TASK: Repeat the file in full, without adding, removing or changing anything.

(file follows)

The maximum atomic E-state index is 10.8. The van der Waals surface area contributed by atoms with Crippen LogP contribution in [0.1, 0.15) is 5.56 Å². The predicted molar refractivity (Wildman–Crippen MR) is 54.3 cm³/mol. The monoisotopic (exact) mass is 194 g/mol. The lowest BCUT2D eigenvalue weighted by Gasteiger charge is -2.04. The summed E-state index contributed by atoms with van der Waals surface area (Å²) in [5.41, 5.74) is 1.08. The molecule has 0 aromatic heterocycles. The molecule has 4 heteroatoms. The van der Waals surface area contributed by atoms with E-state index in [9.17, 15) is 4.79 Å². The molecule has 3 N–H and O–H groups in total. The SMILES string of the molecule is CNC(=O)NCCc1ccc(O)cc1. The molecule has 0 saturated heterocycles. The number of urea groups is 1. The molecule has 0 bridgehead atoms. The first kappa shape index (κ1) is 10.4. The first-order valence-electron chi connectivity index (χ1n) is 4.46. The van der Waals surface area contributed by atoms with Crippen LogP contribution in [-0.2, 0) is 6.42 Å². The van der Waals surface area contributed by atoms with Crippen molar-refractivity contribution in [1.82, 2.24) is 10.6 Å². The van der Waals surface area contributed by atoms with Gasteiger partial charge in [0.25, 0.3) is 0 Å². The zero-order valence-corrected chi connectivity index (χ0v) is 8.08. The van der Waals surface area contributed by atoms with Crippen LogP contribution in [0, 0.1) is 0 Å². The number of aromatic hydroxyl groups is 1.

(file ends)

The maximum atomic E-state index is 10.8. The van der Waals surface area contributed by atoms with Crippen LogP contribution in [0.1, 0.15) is 5.56 Å². The predicted molar refractivity (Wildman–Crippen MR) is 54.3 cm³/mol. The monoisotopic (exact) mass is 194 g/mol. The lowest BCUT2D eigenvalue weighted by Gasteiger charge is -2.04. The summed E-state index contributed by atoms with van der Waals surface area (Å²) in [5.41, 5.74) is 1.08. The molecule has 0 aromatic heterocycles. The molecule has 4 heteroatoms. The van der Waals surface area contributed by atoms with E-state index in [9.17, 15) is 4.79 Å². The molecule has 3 N–H and O–H groups in total. The SMILES string of the molecule is CNC(=O)NCCc1ccc(O)cc1. The molecule has 0 saturated heterocycles. The number of urea groups is 1. The molecule has 0 bridgehead atoms. The first kappa shape index (κ1) is 10.4. The first-order valence-electron chi connectivity index (χ1n) is 4.46. The van der Waals surface area contributed by atoms with Crippen LogP contribution in [-0.2, 0) is 6.42 Å². The van der Waals surface area contributed by atoms with Crippen molar-refractivity contribution in [1.82, 2.24) is 10.6 Å². The van der Waals surface area contributed by atoms with Gasteiger partial charge in [0.25, 0.3) is 0 Å². The zero-order valence-corrected chi connectivity index (χ0v) is 8.08. The van der Waals surface area contributed by atoms with Crippen LogP contribution in [0, 0.1) is 0 Å². The number of aromatic hydroxyl groups is 1.